To calculate the time of day (ToD) and day of the year (DoY) that a photo was taken,
you need to know three things:

1.  The latitude and longitude of the location of the object whose shadow you are using
for your calculations,

2.   The angle the sun is above the horizon (its elevation),

3.   The angle the sun is east or west of its position at noon (its azimuth).
The red line shows that the shadows in the picture fall directly to the east across
Griffith St. implying that the sun is directly in the west at an azimuth of 270 degrees.
Having the sun in the west and the camera facing north and aimed directly at the man
on the horse means we don't have to correct the length of the shadows for perspective.
There is a lot of information in this table that you don't need - so I've boxed in the
important items in red.  There is no entry that matches our parameters exactly - the
closest we can come is at 16:52:03 (4:52:03 pm) when the son is at 22 deg 52' 58"
elevation (apparent altitude), and 269 deg 29' 43" apparent azimuth.  Note that local civil
time is different from local solar time.  But this was not important in 1871 when time
had not been standardized into time zones.

As an exercise, see if you can use the calculator to show that the sun is near our
desired position on May 5. The sun occupies the same position two times during a year
- once as it travels higher in the sky during the spring and once when it sinks lower in
the sky during the winter (in the northern hemishpere).
Calculating the Time of Day and Day of the Year
from Shadows
An easy example of how to do
this is provided by the
Sheboygan Dead Horse photo.
The man in the photo is sitting at
the intersection of Griffith and
Indiana Sts. The camera is
pointing to the north along
Griffith St. in the direction of
the Sheboygan River.
Sometimes it is easy to figure out the position of the sun from the shadows in a
photograph, and sometimes it is more difficult. It depends on whether the camera was
directly facing the object that was casting the shadow, and whether the object was on
the same level as the camera.  In either case, a correction must be done for perspective.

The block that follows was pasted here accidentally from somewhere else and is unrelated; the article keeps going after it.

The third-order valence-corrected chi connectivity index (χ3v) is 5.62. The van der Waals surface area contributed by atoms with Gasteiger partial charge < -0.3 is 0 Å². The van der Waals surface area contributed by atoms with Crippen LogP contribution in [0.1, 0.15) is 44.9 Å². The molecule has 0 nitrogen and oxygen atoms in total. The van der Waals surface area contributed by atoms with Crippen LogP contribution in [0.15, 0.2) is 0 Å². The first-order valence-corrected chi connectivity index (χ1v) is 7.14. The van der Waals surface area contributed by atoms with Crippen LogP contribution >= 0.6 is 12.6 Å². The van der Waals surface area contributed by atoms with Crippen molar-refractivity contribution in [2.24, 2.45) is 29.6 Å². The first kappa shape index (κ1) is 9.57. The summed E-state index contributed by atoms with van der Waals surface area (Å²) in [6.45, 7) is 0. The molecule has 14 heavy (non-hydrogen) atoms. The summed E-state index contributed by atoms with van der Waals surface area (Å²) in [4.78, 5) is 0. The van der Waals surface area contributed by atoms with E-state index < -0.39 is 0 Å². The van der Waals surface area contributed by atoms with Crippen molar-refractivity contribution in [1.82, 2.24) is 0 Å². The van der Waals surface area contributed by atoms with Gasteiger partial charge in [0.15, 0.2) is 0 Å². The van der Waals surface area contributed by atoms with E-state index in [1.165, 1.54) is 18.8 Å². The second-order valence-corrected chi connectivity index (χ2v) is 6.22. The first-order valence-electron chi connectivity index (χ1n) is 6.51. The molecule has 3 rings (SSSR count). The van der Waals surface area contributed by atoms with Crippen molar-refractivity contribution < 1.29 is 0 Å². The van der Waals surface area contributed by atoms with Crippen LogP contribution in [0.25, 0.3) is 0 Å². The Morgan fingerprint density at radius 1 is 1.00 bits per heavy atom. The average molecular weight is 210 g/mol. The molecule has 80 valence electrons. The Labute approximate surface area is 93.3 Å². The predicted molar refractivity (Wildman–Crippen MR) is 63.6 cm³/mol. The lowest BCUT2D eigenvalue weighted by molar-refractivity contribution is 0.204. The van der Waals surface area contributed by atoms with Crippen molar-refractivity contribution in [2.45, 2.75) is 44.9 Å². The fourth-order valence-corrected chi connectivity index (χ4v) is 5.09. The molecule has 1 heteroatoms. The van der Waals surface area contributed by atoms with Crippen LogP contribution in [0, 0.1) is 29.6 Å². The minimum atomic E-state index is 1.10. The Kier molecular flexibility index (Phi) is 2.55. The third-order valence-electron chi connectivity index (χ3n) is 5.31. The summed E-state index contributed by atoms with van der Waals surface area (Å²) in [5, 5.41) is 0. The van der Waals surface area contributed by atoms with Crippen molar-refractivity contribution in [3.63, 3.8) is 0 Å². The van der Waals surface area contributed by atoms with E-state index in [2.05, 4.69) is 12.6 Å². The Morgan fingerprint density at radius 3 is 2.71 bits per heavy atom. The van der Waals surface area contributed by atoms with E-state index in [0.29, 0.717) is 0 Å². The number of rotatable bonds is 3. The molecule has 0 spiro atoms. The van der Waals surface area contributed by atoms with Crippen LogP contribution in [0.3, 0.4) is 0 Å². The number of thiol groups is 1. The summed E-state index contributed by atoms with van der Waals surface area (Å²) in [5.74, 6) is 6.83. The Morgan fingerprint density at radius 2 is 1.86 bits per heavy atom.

We won't address this here, to keep things simple.  If you have a shadow you would
like some help in correcting for perspective, please write to me at

Assuming that either you have a shadow that does not need correction for perspective,
or that has already been corrected, you will need an ephemeris to find the ToD and
DoY based on that shadow.  According to Wikipedia
(, an ephemeris is a table of values that gives
the positions of astronomical objects in the sky at a given time or times. An easy-to-use
solar ephemeris that is handy for finding the ToD and DoY from shadows is found at
Home page of the Great Circle Studio's solar ephemeris set
up to calculate the ToD and the DoY for the Sheboygan
Dead Horse photo.
Usually, you must supply an ephemeris with the ToD and the DoY for which you
would like to calculate the position of the sun.  However, to analyze a photo,  you want
to do the reverse - you want to find the ToD and DoY based on the sun's position.

Since the Great Circle Studio Solar Calculator cannot be run backwards, to use it in
reverse, you must enter a guess for ranges for the ToD and DoY and allow the
calculator to produce the position of the sun over this range. If the solar positions that
are output do not match the ones you have calculated from your photograph, you can
adjust the input to the calculator and run it again. You can continue adjusting your input
ToD and DoY until you obtain a solar position that comes close to the one you want.  
This will be associated with the ToD and DoY when the photo was taken.
Finding the elevation of the sun is also easy using the triangle outlined in red in this
image. As stated above, the angle of elevation is THETAe = arctan (H/L). We only need
relative measurements of the legs of the triangle, not absolute.  Using our high
resolution version (too large to post), and shortening the base of the triangle to account
for the gap caused by the tear in the picture, we obtained THETAe = 22.85 deg.

Going back to the Great Circle Studio Calculator, we input the latitude and longitude of
Sheboygan as Lat = 36 deg 37' 05" N, Long = 121 deg 55' 29" W.  We then input
several guesses at the date, and had the calculations done in relatively coarse steps
(indicated as "Data Interval" on the calculator), leaving the rest of the switches
unchanged. We repeated inputting new dates and times based on our previous results
until we pinned down August 10 as a date when the sun came close to our position of
THETAa = 270 deg, and THETAe = 22.85 deg.  (It is also close to this position on May
5.)  We iterated on the ToD until we produced the chart below. Since the sun traces the
same path every year to within a small error, we don't have to worry about the year.